It was widely reported yesterday in The New York Times and elsewhere that a sophisticated Russian crime ring was holding a massive cache of stolen Internet credentials. According to the private security firm Hold Security, a Russian cybercriminal gang called CyberVor has accumulated 4.5 billion stolen records, including 1.2 billion unique usernames and passwords belonging to more than 500 million email addresses. CyberVor allegedly obtained the confidential material by raiding 420,000 websites. Hold Security maintains the breached websites include some very large companies that are “household names.” The New York Times article notes Hold Security “has a history of uncovering significant hacks, including the theft last year of tens of millions of records from Adobe Systems.”
Over the past 24 hours, the reaction to the Hold Security press release has gone from shock and surprise, to doubt and skepticism. The trepidation is a result of Hold Security’s decision to not name the victims, citing confidentiality concerns. But, according to an article appearing in The Guardian, Hold Security initially offered a commercial “breach notification” service requiring consumers and companies to pay an up-front fee to see if they had been affected. Although the company offered a commercial security services as part of its report, Hold Security has since said it would allow consumers to check for free whether their usernames or passwords had been stolen.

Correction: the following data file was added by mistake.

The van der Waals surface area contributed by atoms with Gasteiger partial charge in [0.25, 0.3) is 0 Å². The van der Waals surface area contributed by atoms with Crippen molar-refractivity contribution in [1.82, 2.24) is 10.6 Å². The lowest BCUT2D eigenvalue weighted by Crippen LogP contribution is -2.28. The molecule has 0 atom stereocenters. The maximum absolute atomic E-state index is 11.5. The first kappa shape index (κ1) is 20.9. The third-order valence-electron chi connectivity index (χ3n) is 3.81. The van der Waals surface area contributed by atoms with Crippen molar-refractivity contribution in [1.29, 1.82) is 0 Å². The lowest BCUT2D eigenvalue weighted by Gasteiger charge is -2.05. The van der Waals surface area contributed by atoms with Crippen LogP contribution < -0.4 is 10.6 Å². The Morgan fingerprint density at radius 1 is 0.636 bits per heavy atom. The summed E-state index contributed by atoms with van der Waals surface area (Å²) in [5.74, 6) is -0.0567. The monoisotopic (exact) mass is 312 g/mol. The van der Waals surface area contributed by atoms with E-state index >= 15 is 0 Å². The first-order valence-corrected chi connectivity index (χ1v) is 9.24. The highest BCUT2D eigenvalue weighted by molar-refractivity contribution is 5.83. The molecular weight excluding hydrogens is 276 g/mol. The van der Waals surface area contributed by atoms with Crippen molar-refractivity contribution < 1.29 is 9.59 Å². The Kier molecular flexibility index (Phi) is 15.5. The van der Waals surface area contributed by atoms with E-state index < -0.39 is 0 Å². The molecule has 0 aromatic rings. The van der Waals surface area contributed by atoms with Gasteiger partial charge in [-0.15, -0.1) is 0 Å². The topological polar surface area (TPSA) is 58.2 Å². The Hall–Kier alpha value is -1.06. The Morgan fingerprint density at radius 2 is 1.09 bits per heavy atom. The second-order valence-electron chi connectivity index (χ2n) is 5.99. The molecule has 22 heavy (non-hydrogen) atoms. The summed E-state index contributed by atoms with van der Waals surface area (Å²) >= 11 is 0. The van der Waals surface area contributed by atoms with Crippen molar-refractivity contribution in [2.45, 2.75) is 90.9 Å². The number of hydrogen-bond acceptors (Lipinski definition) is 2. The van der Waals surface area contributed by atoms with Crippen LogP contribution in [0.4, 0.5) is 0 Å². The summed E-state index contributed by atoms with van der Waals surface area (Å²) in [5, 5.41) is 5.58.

In light of Hold Security's failure to completely disclose its findings, cybersecurity experts caution the report should be taken with a grain of salt. To date, the claims have not been vetted or the findings verified by third party security experts. Additionally, it is somewhat troubling that no major companies have so far come forward to urge their user to change credentials. Given the alleged magnitude of the breach—nearly 5 billion passwords—and the global coverage it has received, one would expect to have at least a few companies to have issued public statements if its users are at risk.
Seeking to address these concerns, Hold Security permitted a third party security expert to analyze their findings at the request of The New York Times. According to The New York Times, the expert confirmed the data was authentic.
While the validity of the claim by Hold Security is being viewed cautiously for now, as new facts emerge over the next few days and the cybersecurity industry investigates, Hold Security will either be vindicated or suffer an embarrassing black eye.